The new New Order album, Music Complete, is a true return to form and certainly going to be one of the best releases of the year.  While not being overtly political in the traditional sense, it is a record that truly captures the joy, sadness, anxiety, wonder, and confusion of modern times.  New Order’s blend of rock instruments with dance music synthesizers finds a perfect balance here.  Although I am extremely leery of when critics say that so-and-so is the best since whatever, this truly is their best album since Technique.

Even the cover art is perfect.  While being abstract, I can’t help but feel that the cover looks like a piece of a stain glass window.  As parts of the old world fall away, what is it that we now worship?

The gods of consumerism is met head on in the first song and single, Restless.  “What can you buy / That lifts a heavy heart up to the sky?”  Lead singer Bernard Sumner has always been a strange lyricist.  His lyrics often border on cliche when read, but never become that when communicated through song.  At times I have called what he does Communist Bloc aesthetic, in the sense that there is a certain purposeful blankness to them.  Instead of creating extremely vivid imagery through abstraction, or by telling cinematic stories, the way that most of the best songwriters do, his lyrics leave a space for the listener’s own imagination to fill out the information he has left out.  It’s like he is allowing the listener’s imagination to flower up through the concrete.  It’s a neat trick when it works, one I have never really seen anyone else pull off in quite the same way.  While retaining an element of that on this album, Sumner is clearly reflecting on the modern world here in a more explicit way than on past albums.  But as typical of Sumner, he is able to say a lot, while at the same time not saying any more than he has to.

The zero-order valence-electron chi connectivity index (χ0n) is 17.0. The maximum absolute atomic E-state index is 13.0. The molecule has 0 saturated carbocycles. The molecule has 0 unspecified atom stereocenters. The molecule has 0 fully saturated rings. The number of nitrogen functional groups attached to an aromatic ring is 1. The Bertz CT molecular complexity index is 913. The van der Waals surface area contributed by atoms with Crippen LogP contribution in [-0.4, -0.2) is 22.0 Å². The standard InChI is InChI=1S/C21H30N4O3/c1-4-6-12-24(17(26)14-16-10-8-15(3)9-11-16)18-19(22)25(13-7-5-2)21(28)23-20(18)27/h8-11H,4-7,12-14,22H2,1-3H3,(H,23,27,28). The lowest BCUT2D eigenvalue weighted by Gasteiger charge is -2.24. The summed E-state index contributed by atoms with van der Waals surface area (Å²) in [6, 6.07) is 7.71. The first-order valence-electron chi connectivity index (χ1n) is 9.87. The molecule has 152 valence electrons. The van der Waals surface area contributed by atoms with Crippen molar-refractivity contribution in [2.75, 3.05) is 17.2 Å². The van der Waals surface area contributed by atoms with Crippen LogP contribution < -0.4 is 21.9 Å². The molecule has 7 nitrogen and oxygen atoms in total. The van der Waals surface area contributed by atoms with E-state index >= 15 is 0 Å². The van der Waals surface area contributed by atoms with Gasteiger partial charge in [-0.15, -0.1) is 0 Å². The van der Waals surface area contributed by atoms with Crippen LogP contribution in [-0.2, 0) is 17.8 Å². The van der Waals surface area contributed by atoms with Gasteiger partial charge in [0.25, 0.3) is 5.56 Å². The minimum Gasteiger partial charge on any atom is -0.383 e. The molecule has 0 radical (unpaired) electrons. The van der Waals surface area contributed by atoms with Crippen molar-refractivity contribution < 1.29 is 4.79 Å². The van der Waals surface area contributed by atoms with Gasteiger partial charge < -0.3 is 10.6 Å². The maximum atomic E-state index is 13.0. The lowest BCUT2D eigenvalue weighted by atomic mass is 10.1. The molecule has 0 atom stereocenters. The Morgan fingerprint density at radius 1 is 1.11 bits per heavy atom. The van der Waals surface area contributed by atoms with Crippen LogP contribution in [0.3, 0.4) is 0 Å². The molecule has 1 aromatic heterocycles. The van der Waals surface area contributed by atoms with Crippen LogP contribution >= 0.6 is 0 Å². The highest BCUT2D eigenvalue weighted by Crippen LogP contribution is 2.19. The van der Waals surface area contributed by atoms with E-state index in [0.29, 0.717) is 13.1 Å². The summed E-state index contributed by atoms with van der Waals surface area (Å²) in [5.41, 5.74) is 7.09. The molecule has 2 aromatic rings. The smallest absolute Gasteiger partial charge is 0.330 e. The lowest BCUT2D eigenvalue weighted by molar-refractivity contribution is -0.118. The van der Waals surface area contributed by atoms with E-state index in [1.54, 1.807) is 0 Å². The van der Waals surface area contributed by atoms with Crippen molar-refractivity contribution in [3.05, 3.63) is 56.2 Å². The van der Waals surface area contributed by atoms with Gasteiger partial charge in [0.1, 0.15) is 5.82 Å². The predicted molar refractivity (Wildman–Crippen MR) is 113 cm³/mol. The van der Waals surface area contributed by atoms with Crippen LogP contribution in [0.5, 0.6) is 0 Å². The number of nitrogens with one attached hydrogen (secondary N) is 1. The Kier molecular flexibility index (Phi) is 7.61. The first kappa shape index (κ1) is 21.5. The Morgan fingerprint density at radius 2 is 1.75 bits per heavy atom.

Sumner is also one of music’s most consistent melody writers, which no doubt has always helped his lyrics.  This album is full of glorious pop moments.  As typical of New Order, the album is one half ecstatic joy and one half steely coldness.  The possibility and anxiety of the moment are both represented here.